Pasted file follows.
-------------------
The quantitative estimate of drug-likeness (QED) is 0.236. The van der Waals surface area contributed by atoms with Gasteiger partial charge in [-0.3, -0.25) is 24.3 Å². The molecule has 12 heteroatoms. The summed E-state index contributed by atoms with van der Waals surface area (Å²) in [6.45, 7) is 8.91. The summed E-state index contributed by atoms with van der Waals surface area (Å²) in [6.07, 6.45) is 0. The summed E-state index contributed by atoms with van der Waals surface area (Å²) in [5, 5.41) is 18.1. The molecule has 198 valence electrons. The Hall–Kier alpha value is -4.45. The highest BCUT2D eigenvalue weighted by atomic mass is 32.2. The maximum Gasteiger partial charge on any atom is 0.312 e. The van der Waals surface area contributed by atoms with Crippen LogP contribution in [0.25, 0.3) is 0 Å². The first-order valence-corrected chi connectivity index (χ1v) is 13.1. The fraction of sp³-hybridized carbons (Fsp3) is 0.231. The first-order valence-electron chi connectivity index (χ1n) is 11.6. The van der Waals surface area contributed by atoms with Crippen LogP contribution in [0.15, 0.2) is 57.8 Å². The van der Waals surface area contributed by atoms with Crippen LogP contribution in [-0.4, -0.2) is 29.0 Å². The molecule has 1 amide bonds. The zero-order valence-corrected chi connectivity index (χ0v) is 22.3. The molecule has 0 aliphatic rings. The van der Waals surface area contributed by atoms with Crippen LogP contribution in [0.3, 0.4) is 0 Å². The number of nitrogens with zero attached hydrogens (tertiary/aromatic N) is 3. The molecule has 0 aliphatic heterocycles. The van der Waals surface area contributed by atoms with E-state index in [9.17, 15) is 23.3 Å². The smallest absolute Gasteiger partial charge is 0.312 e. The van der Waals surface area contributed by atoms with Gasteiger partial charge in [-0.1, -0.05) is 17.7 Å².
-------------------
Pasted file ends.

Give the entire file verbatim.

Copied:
The quantitative estimate of drug-likeness (QED) is 0.236. The van der Waals surface area contributed by atoms with Gasteiger partial charge in [-0.3, -0.25) is 24.3 Å². The molecule has 12 heteroatoms. The summed E-state index contributed by atoms with van der Waals surface area (Å²) in [6.45, 7) is 8.91. The summed E-state index contributed by atoms with van der Waals surface area (Å²) in [6.07, 6.45) is 0. The summed E-state index contributed by atoms with van der Waals surface area (Å²) in [5, 5.41) is 18.1. The molecule has 198 valence electrons. The Hall–Kier alpha value is -4.45. The highest BCUT2D eigenvalue weighted by atomic mass is 32.2. The maximum Gasteiger partial charge on any atom is 0.312 e. The van der Waals surface area contributed by atoms with Crippen LogP contribution in [0.25, 0.3) is 0 Å². The first-order valence-corrected chi connectivity index (χ1v) is 13.1. The fraction of sp³-hybridized carbons (Fsp3) is 0.231. The first-order valence-electron chi connectivity index (χ1n) is 11.6. The van der Waals surface area contributed by atoms with Crippen LogP contribution in [0.15, 0.2) is 57.8 Å². The van der Waals surface area contributed by atoms with Crippen LogP contribution in [-0.4, -0.2) is 29.0 Å². The molecule has 1 amide bonds. The zero-order valence-corrected chi connectivity index (χ0v) is 22.3. The molecule has 0 aliphatic rings. The van der Waals surface area contributed by atoms with Crippen LogP contribution in [0.3, 0.4) is 0 Å². The number of nitrogens with zero attached hydrogens (tertiary/aromatic N) is 3. The molecule has 0 aliphatic heterocycles. The van der Waals surface area contributed by atoms with E-state index in [9.17, 15) is 23.3 Å². The smallest absolute Gasteiger partial charge is 0.312 e. The van der Waals surface area contributed by atoms with Gasteiger partial charge in [-0.1, -0.05) is 17.7 Å².